It is both the quintessential charm -- and the damnable curse -- that baseball is the only one of the four major North American team sports played without a clock.
In the frenzied pace of a modern world where news travels in 140-character bursts, there is something quaint and old-worldly to a sport played on its own merits, at its own leisurely gait and beyond the omnipresent shadow of a ticking clock.
On the other hand -- and partly for the same modern reasons -- baseball can also be stultifyingly, even oppressively boring. And that's despite the fact that baseball is also a sport where the ball is in play for almost the entire length of a game (studies have found the ball is in play in the average NFL game for just 12 minutes).
You'd think a ball constantly in play would make for gripping action. You'd think wrong. Consider what goes on in the batter's box -- or, more to the point -- outside the batter's box these days.
Witness David Ortiz of the Boston Red Sox stepping out after every pitch, spitting on his gloves and then slapping them together. Ditto the Yankees Nick Swisher, who steps out, adjusts his batting gloves after every pitch and then stares at the end of his bat as though he is surprised, every time, to find it still there.
Pitchers are no better. Red Sox closer Jonathan Papelbon has been widely singled out as a human rain delay, both for his epic journeys from the bullpen that can take longer than the March on Berlin and his turtle's pace when he reaches the mound. Papelbon was fined $9,000 by MLB through the end of last season for his slow play, Business Week reports, but he remains unrepentant.
"Have you ever gone to watch a movie and thought, 'Man, this movie is so good I wish it would have never ended'," Papelbon told a Boston radio station. "That's like a Red Sox-Yankees game. Why would you want it to end?"
The Yankees and Red Sox were the slowest teams in all of MLB last season, although not all of that was because of slow players. The two teams also finished 1-2 in the number of pitches they saw in the 2009 season -- 25,066 and 25,005 respectively -- and in the number of runners they got on base. That's not slow. That's good baseball.
Still, MLB took the unusual step prior to this season of publicly instructing both clubs to pick up their pace as part of MLB's campaign -- a decade long and counting -- to somehow increase the pace of play.
That process picked up speed this year with commissioner Bud Selig striking a committee that is formally studying what concrete steps (penalizing those routine step-outs, for instance) can be taken to address the problem.
And the problem is not only at the major league level. The average Winnipeg Goldeyes game this season has actually been four minutes longer than the MLB 2009 average, with almost one-half of the club's games this summer clocking in at three-plus hours.
That's partly not surprising, given that the level of pitching in the Northern League is far inferior to the majors and there is nothing like shaky pitching -- long pitch counts, constant base-runners, frequent pitching changes, mound conferences and walks -- to prolong the length of a game.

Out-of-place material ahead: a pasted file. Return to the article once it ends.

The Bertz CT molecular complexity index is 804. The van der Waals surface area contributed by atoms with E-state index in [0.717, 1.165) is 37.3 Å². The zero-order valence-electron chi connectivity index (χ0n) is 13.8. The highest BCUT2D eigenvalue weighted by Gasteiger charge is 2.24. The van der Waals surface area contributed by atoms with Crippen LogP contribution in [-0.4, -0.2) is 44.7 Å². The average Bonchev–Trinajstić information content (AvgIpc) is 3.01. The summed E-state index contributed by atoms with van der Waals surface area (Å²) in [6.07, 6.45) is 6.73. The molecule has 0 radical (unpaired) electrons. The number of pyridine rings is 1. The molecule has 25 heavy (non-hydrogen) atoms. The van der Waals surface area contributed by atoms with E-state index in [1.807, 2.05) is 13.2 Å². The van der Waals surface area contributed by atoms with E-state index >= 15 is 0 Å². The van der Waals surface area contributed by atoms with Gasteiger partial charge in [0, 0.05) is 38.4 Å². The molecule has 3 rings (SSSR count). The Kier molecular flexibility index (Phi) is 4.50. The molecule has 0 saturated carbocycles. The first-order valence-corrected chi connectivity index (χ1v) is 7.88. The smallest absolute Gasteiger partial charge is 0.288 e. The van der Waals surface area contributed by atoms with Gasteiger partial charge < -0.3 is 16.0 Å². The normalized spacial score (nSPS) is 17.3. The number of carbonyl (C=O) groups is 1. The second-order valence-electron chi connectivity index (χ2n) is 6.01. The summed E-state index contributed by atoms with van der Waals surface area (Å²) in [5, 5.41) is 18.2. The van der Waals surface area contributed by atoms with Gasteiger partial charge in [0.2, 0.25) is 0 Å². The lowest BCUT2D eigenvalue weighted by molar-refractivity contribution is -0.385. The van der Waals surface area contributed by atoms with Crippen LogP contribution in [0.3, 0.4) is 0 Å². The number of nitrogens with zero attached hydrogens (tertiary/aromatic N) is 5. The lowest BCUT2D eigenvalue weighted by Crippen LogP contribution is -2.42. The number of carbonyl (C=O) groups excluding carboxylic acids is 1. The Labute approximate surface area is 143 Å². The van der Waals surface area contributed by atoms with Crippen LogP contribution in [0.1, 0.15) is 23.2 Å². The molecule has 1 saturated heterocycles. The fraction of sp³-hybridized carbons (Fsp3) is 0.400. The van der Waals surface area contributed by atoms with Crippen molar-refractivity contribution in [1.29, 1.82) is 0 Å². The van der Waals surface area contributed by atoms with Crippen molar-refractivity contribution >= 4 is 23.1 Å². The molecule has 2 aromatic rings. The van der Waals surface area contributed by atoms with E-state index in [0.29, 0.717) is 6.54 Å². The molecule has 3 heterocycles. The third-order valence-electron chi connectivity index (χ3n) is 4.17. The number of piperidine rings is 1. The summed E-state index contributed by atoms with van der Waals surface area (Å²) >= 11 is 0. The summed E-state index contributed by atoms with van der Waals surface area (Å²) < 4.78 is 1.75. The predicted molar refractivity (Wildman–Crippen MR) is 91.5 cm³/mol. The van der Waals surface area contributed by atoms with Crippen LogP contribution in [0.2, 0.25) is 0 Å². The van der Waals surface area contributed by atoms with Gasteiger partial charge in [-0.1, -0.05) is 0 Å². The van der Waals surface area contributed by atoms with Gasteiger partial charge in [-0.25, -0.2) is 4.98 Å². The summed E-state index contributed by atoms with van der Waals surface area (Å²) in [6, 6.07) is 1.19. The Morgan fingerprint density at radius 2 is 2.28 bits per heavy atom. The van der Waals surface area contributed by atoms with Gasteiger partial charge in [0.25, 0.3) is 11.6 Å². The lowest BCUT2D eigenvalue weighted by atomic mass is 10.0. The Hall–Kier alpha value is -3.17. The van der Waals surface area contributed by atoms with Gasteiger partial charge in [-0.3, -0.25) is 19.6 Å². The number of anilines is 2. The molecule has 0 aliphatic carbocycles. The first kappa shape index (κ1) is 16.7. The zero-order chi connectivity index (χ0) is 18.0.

And there is also anecdotal evidence to suggest slow play in the NL is not unique to the Fish. While the league does not track average game-times, a look at games involving Winnipeg rival Gary-Southshore RailCats this season found they had played just one fewer 3-hours-plus game through the first 75 games of this season than the Goldeyes.
Goldeyes GM Andrew Collier says while the slow play keeps fans at the ballpark longer -- allowing, presumably, for more time to consume ballpark concessions -- the snail's pace is actually bad for business.
"We market ourselves as a family-friendly experience," says Collier, "and so if games are taking 3-1/2 to 4 hours to play, we know a lot of those kids have to get home to bed.
"From our standpoint, three hours or less is preferable."
But while his GM might not like it, Goldeyes manager Rick Forney makes no apologies for all the slow play. In fact, he doesn't even acknowledge it is slow.
"I don't think there is a problem with the pace of the game," says Forney. "Some games go faster than others, based on how someone is pitching, but I don't think there's anything wrong with today's game."
Three-plus hours isn't too long? "It's not too long for me," Forney continues. "It's all part of the game. People step out of the batter's box for many reasons. It's all part of the gamesmanship -- stepping out or pitchers taking their time around the mound."
Goldeyes right-hander Ace Walker -- widely considered to be one of the quickest and most efficient pitchers in the Northern League -- says all the talk about players holding up the game misses the central role home plate umpires can play in determining the length of a game.
"A lot if it comes down to the umpires. If the umpire isn't calling strikes off the edge of the plate and has this really tight strike zone, then you're going to have 2-2, 3-2 counts constantly and all these extra walks," Walker says.
"And that's what we've seen lots of this year. It's been very frustrating and very difficult to pitch this year. They're so tight, you have to throw in a tin cup all night.
"If the umpire has a zone that makes the hitters hit, then the game quickens. It all comes back to that."